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No. 58. Spring, 1951.

 

Editors: R. E. DURGNAT, A. J. KNOCK

SPEAKING EDITORIALLY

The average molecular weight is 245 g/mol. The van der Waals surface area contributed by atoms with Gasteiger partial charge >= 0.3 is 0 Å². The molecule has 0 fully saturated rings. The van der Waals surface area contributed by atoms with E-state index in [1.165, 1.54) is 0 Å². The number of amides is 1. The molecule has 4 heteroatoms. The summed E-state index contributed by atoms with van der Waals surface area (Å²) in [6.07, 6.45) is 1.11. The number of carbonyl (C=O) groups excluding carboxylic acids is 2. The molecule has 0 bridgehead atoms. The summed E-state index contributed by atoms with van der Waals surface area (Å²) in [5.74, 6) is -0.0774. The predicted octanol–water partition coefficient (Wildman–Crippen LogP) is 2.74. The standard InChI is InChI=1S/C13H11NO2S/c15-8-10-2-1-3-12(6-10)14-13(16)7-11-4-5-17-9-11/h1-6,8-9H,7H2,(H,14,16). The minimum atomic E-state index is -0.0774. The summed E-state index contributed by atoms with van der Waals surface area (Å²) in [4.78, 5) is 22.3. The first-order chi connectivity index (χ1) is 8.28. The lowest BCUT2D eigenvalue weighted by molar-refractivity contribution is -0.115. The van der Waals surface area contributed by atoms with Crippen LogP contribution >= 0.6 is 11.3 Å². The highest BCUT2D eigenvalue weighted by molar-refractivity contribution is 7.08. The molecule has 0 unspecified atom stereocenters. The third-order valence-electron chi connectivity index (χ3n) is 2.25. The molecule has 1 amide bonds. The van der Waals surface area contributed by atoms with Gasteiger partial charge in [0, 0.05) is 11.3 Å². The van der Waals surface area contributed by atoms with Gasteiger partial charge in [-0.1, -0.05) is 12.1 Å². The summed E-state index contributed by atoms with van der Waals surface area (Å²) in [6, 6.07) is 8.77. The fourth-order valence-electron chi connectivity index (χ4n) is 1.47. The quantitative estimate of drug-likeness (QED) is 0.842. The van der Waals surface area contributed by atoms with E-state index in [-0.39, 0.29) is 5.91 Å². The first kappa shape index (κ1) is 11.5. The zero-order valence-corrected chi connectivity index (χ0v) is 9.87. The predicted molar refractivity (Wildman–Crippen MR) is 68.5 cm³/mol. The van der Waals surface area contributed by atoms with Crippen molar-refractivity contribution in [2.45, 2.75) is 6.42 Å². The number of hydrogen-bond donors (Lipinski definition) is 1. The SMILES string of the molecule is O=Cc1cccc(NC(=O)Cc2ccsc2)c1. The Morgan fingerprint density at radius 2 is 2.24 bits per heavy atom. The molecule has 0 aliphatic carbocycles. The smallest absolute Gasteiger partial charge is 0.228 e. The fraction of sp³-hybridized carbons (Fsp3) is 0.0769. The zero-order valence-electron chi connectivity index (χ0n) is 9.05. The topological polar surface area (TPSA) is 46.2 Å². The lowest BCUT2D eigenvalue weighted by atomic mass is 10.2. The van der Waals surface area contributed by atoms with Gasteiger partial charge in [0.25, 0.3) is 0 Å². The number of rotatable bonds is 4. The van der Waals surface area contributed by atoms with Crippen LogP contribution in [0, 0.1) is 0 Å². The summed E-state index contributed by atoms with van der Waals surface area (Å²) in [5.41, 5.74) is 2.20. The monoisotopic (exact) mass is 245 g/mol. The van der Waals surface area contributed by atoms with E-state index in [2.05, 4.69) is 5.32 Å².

To be a good citizen to-day is an almost impossible task. The degree and the range of awareness demanded of the citizens of a democracy would tax all but the ablest and most determined minds. All the influences of our society to-day tend to make the mind feeble and flabby, to turn it into a passive receptacle for the shoddy and quite incompetent fodder of radio and television; propaganda ensures that the emasculated mind shall listen only to the very loudest loudspeakers and the most powerful ampliliers. What the propagandists claim the people want is trumpeted into their ears till all their own interests are forgotten and their own ideas buried deep in this cacophonous sepulchre of sound. We know more about the love life of Hollywood film-stars than we do about the life (or death), of the Chinese, of the Koreans, of the Greeks, of the people in whose lands men wage their battles for liberty and civilization-- which, of course both sides are fighting heroically to defend. It is all very easy to fall back onto the comfortable idea that only the government and the experts need bother about affairs and that all we, the people, need to do is once in five years to put a cross opposite certain names on a ballot- paper, like a sort of super football pool: but how can the people know whom to vote for if they don't know in what circumstances the Government is acting, and what the results of those actions are? A lazy democrayc gets, and deserves, a dictatorship. We in Britain are uncomfortably aware of the fact and out violent and panic-stricken defence of our liberties (against snoopers, censorship, centralisation and so on) are last-ditch measures in a perpetual situation which would never arise if our democracy insisted on controlling, not on being controlled by, our Governments. Unfortunately, to be a good citizen involves such tremendous difficulties that few would or could undertake the task. Not merely would we need to take an interest in (for instance) agriculture, population problems and general conditions all over the world today, but the roots of these problems in the past. We would have to take an interest in the histories, not only of present-day trouble spots like Korea, India. Malaya and French Indo-China, but of potential trouble spots like Italy, Persia and South Africa. (How dull and far away all these places are Yet who would say that what happens in these places will not affect us personally?). Equally important, therefore, is an understanding of historical and economic cause and effect. And so the subjects spread on and on till the entire mind must be transformed and thinking revolutionised. The prospect is (frankly) a grim one for a race reared on Pickles and Mrs. Dales Diary or the vicissitudes of eleven Englishmen clad in white on a tour of Australia. One would have a hard time trying to persuade the public that there are more pleasurable and more exciting relaxations than those of passive partisanship and vicarious sportsmanship; that it is more fun to have a go ' than to listen to a whole programme full of Lancashire men earning huge jackpots, more fun to play the piano than to listen to the no doubt praiseworthy efforts of Charlie Kunz. Only education can accomplish such a feat and obviously it is fighting a losing battle. Unfortunately, unless it does manage to create an intelligent and active body of citizens-and citizens means more than just people or classes or organizations or patriots-we are likely to pay the penalty. What has posterity ever done for me? and "Apres moi le deluge" are the favourite cries of those who urge irresponsibility. Once they were, on their own terrain, quite justified: they were justified until the days of the steamship and the railway engine; the aeroplane converted their jubilant call into the sandchoked burble of the ostrich, and the atom-bomb (how bored we are with the phrase, to be sure!) into a savage praying for dry weather in the middle of the Monsoon season. How many of us would escape if the war which every moment threatens us were to explode into' reality ?